Doctor guilty of botched care insists he did nothing wrong
Published 24/10/2011 | 05:00
A DOCTOR found guilty of professional misconduct following a cosmetic surgery scandal remains unrepentant over his shocking behaviour towards patients.
Hungarian anaesthetist Dr Laszlo Ruscsak (45) -- a former director of the privately owned Haven Cosmetic Surgery in Dublin -- last night broke his silence over the controversy to claim he was innocent of any wrongdoing.
And he claimed the Medical Council hearing into his conduct was "anti-democratic".
Dr Ruscsak, who referred hundreds of Irish patients to hospitals in Hungary for cosmetic surgery, claimed he had no responsibility for any of the medical care they received.
His bizarre claim came despite damning revelations at the Medical Council tribunal, which found him guilty of professional misconduct and poor professional performance for failing to provide proper patient aftercare.
Breaking his silence, Dr Ruscsak told the Irish Independent that he was innocent of any wrongdoing and was merely "assisting" Irish people to get cosmetic surgery operations in Hungary.
He insisted he did not have any duty of care for these patients once they returned to Ireland.
Dr Ruscsak said he was being wrongly blamed for problems they suffered.
"As I personally know very well many famous Hungarian dentists and surgeons it has happened several times that I recommended and assisted Irish people in getting their dental or surgical procedure done in Hungary," he said. "In these cases I functioned not as a doctor but as a mediator."
He claimed he submitted a written defence to the tribunal, which he said was "simply ignored".
"I cannot believe such an anti-democratic process could take place in a country announced to be a democratic one," Dr Ruscsak told the Irish Independent.
However, he failed to explain why he did not return to Ireland to defend himself in person.
The tribunal heard how former patient Lucia Dowd from Lucan in Dublin, was sent for a €7,000 gastric band operation in Hungary after first being examined at Haven's headquarters, which doubled as Dr Ruscsak's flat.
She returned home the day after the surgery and began retching and vomiting in distress.
But when she contacted Dr Ruscsak he told her to calm down and later withdrew her aftercare. The band subsequently had to be removed at Tallaght Hospital.
The Irish Independent has learned that the HSE has now had to pick up the bill for tens of thousands of euro worth of medical care for his patients.
A spokeswoman confirmed that nine of his patients contacted the HSE and it has arranged appropriate aftercare for seven.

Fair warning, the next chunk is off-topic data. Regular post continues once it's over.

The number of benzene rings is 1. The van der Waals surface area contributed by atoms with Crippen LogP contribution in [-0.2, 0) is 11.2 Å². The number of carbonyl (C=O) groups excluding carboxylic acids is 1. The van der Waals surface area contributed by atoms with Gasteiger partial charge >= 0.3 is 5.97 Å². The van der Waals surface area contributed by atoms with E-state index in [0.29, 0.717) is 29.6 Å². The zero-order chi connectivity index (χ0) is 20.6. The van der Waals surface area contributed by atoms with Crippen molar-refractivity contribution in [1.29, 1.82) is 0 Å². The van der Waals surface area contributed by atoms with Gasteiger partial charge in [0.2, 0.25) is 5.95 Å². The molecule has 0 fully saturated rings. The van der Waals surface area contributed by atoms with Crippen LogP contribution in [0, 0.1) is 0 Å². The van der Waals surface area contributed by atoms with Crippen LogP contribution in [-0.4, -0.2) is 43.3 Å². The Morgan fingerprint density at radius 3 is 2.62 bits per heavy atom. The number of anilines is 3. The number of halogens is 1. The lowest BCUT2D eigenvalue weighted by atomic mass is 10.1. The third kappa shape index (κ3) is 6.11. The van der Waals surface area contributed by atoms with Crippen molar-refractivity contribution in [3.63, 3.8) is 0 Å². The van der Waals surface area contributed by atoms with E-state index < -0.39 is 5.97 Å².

One patient declined follow up and another made their own arrangements.
Gastric band patients are at risk of infection or having the tube slip out of place. They are also likely to require an adjustment of the band several times after their initial operation.
The HSE was left to pick up the bill for medical care for seven of Dr Ruscsak's former patients after he fled the country in disgrace last year.
The tribunal, held earlier this month, also heard Dr Ruscsak emailed details about one of his patients to a RTE radio programme, a gross breach of patient confidentiality.
Medical regulatory authorities have yet to decide what sanction he should face.
Dr Ruscsak fled the country after controversy over his behaviour first erupted in September last year.
He was medical director of Haven Cosmetic Surgery and pocketing thousands of euro from Irish patients who paid up to €7,000 a time for cosmetic procedures in Hungary.
However, several of the patients were left at risk when they were not given any medical aftercare when they returned home from Hungary after major surgery, despite paying €2,000 for the service.
He had also flagrantly breached employment rules by conducting pre-travel examinations of some of his private patients in public hospitals around the country, including in a prefab at Ennis General Hospital, where he was employed as locum anaesthetist.
Tim Mooney (42), from Mullingar, Co Westmeath, who underwent the weight reducing operation last year paid Dr Ruscsak €2,000 for aftercare, which was to be given at Ennis General Hospital.
However, this never materialised and Mr Mooney is now being cared for by doctors in Loughlinstown Hospital.
"I demanded back the €2,000 I paid Dr Ruscsak for aftercare and got it," he said. He fully rejected Dr Ruscsak's defence that he was just a "mediator".
Mr Mooney, who lost eight stone following the operation, added: "Before I left for Hungary he examined me at a prefab in the Ennis hospital.
"I don't accept his claim that he was a mediator. He was the doctor who was supposed to take care of us."